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As DFL Gov. Mark Dayton considers one of the most important political appointments of his career, he's now hearing from a growing number of Democrats from Minnesota to Washington about how to fill the seat of outgoing Sen. Al Franken, according to sources in Minnesota and Washington.

The governor is now wrestling with whether to select a placeholder appointee who will not run for the seat or give a Democrat a year's head start raising money and campaigning for the office permanently.

On Wednesday night, high-ranking Minnesota Democratic sources said the governor was likely to appoint Lt. Gov. Tina Smith, someone who would not run for the seat permanently. That would give both parties equal time to mount campaigns for the historic election next November in which both Senate seats would be on the line.

A Washington political analyst who tracks the Senate said Franken's decision to resign in a few weeks — rather than immediately — "really raised a lot of eyebrows around here today."

Jennifer Duffy, senior editor at the Washington-based Cook Political Report, which provides nonpartisan political analysis, said Franken's timing is generous to his staff, who are all likely to be out of work when he resigns, but also gives Dayton more time to settle on a replacement and hear from those with opinions on how to fill it.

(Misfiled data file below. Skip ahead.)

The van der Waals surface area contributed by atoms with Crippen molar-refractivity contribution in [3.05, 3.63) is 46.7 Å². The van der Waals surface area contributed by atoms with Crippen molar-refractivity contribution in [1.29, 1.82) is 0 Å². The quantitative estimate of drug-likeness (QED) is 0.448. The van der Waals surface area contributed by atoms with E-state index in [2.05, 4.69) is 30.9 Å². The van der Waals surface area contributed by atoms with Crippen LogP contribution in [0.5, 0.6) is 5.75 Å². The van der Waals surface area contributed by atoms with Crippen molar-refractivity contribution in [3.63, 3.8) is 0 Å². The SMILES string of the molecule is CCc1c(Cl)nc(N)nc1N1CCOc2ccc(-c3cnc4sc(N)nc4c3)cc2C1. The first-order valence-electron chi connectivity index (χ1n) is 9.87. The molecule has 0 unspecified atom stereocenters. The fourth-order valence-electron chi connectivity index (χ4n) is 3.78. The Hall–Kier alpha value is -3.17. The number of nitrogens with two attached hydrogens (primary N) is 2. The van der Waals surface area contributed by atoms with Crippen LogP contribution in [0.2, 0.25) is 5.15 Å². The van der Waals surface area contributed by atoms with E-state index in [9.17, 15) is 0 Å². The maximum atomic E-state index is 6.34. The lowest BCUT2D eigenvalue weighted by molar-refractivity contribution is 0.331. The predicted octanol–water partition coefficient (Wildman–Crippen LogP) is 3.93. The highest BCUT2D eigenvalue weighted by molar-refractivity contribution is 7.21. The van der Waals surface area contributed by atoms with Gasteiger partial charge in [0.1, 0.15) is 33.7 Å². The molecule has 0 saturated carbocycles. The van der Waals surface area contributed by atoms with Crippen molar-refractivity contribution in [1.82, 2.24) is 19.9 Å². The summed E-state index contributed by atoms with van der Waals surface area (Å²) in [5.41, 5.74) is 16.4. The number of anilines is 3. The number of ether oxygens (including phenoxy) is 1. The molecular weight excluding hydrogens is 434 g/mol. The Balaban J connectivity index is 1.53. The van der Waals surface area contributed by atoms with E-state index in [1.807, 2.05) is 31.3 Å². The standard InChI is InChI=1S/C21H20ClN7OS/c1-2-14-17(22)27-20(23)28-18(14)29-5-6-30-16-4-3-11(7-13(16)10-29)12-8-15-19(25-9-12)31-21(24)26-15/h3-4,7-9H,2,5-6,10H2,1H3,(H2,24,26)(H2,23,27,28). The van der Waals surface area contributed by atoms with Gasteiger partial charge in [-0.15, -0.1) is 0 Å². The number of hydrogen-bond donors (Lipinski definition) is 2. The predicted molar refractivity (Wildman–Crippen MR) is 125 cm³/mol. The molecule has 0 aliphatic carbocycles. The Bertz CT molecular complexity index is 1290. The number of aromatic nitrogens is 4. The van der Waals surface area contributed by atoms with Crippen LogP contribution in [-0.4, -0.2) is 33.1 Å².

She said top Senate Democratics like Minority Leader Chuck Schumer, D-N.Y., would much rather have a replacement who can immediately begin campaigning and raising money. Ultimately, Dayton will decide which way to go.

Dayton issued a statement immediately after Franken's resignation Thursday saying "I have not yet decided on my appointment to fill this upcoming vacancy. I expect to make and announce my decision in the next couple of days."

The governor, a former U.S. senator, said he would make no further comments on the subject until he makes a decision.

Meanwhile, a variety of party big names are being floated for the U.S. Senate seat held by Franken: U.S. Rep. Keith Ellison, who would be the state's first black senator; two other U.S. representatives, Rep. Betty McCollum and Rep. Rick Nolan; or state Rep. Ilhan Omar, who would become the Senate's first Somali-American member.

Several current candidates for governor might also reconsider and run for Franken's seat, including U.S. Rep. Tim Walz or St. Paul Mayor Chris Coleman. Attorney General Lori Swanson, also widely believed to be considering a run for governor, could run for the Senate instead.

Republicans would also try to mount a serious candidate, having not won a statewide race since Tim Pawlenty was re-elected governor in 2006.

U.S. Rep. Tom Emmer or U.S. Rep. Erik Paulsen are also possibilities. State Senate Majority Leader Paul Gazelka and House Speaker Kurt Daudt could be contenders, as well.